A sub-ontology of the CL called Hemo_CL was created by taking the is_a descendants of hematopoietic cell type and creating a new ontology. This new ontology is available at:
(note that this ontology has been integrated into the main CL ontology, but a record of the Hemo_CL subset as described in this paper will remain in the source control system. The revision number described in this paper is hemo_CL.obo revision 1.47).
Computable definition generation used a method modified from that described by Masci et al, where 29 dendritic cell types were redefined as cross-product classes . Computable definitions take the form "a C is_a G that D" where C is the hematopoietic cell class being defined, G is the more general class and D is the set of differentia that characterize instances of C from instances of D. The general class is the asserted is_a parent to the class being defined. Differentia (D) are defined as relationships to other class classes that reside in the OBO Foundry ontologies Gene Ontology (GO), Protein Ontology (PRO), Uber Anatomy Ontology (UBERON), Phenotypic Quality ontology (PATO), and CL. As cell types are considered independent continuants , only relationships that include this entity in their domain are used. Relationships used include those from the Relationship Ontology (RO) and its proposed extension, and the capable_of relationship described in our previous publication . The computable definitions for the 29 dendritic cell types described by Masci et al  containing the relationships has_disposition and has_function were converted to a definition containing the relationship capable_of.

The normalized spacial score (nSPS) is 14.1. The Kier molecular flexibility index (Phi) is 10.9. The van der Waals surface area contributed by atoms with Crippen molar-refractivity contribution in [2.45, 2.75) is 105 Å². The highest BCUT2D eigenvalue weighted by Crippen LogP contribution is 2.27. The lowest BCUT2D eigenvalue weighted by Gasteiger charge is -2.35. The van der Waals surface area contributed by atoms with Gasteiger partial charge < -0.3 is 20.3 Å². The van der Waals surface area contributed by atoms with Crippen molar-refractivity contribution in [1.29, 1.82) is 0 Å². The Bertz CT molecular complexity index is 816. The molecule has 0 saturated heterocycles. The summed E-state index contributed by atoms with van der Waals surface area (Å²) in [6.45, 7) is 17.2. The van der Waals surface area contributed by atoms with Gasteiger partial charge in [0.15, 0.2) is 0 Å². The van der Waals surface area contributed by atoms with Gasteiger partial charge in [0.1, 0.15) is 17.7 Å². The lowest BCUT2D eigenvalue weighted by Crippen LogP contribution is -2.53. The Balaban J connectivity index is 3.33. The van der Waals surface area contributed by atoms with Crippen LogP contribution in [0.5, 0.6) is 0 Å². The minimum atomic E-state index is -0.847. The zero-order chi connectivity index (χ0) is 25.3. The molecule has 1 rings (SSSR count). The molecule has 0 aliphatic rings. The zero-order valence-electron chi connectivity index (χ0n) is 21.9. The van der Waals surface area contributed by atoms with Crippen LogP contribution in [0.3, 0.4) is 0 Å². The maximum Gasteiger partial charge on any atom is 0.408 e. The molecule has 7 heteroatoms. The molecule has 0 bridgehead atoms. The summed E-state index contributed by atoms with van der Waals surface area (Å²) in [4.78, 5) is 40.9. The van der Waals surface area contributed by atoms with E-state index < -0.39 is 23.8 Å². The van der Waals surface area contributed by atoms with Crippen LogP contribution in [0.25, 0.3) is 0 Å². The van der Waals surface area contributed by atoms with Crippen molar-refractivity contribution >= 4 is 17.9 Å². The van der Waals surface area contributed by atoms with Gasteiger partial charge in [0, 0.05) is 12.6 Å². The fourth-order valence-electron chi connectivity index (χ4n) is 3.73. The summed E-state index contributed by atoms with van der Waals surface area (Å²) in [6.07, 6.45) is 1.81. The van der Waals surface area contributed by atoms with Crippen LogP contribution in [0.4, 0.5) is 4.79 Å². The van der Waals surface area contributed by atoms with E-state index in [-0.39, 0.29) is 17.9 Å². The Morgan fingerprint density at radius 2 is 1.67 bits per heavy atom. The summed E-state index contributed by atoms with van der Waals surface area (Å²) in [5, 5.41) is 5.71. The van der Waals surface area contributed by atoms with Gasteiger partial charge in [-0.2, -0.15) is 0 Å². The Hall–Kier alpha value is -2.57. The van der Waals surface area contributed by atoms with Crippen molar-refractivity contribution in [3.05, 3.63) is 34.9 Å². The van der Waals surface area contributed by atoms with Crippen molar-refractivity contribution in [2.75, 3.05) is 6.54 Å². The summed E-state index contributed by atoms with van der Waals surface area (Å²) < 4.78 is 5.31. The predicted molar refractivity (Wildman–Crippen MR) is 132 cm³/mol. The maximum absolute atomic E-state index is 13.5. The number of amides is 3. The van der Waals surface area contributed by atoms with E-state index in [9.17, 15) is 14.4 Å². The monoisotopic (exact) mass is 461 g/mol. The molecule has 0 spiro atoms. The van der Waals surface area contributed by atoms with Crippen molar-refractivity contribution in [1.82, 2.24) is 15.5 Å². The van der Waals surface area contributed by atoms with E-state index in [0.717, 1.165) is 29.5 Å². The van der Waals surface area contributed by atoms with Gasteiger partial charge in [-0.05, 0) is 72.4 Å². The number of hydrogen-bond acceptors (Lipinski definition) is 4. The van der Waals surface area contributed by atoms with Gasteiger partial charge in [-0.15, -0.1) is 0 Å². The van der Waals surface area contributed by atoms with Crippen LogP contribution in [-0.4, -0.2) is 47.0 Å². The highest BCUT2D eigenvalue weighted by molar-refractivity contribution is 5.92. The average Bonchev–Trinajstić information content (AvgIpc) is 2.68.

For reasoning we use a combination of OBO-Edit and the OBO-Edit reasoner with Protégé 4 and OWL reasoners. We use a standard translation to OWL in which OBO format relationships are translated to SomeValuesFrom expressions in OWL by using the NCBO OBOinOWL mapping option that is part of OBO-Edit. In order to take advantage of OWL constructs such as negation and nested class expressions from within OBO format and OBO-Edit we use a macro expansion strategy. First we translate to OWL, then we selectively expand certain expressions as depicted in Table 1. The expansion of the capable_of relation does not affect reasoning but is required for compatibility with BFO. All the relations used in the expansions are defined in the new version of the RO ontology. Directly expressing the semantics of has_low_plasma_membrane_part and has_high_plasma_membrane_part is outside the scope of OWL. We adopt the formal textual definitions described in Masci et al  for has_low_plasma_membrane_amount and has_high_plasma_membrane_amount, but cannot provide an expansion rule that directly expresses the semantics in OWL.
Ontology editing was performed using OBO-Edit 2.1. Both the rule-based and the link piler reasoners were used to reason over the ontology. A MIREOT strategy  was used to bring in selected subsets of external ontologies into the hemo-CL ontology (this is implemented in OBO-Edit 2.1 using the save is_a closure option in the save menu). Figures are either screenshots from OBO-Edit 2.1 (Figures 3, 4, 5 and 6) or are Graphviz images exported from OBO-Edit and modified by Omnigraph Professional 5.2.1 (Figures 1 and 2).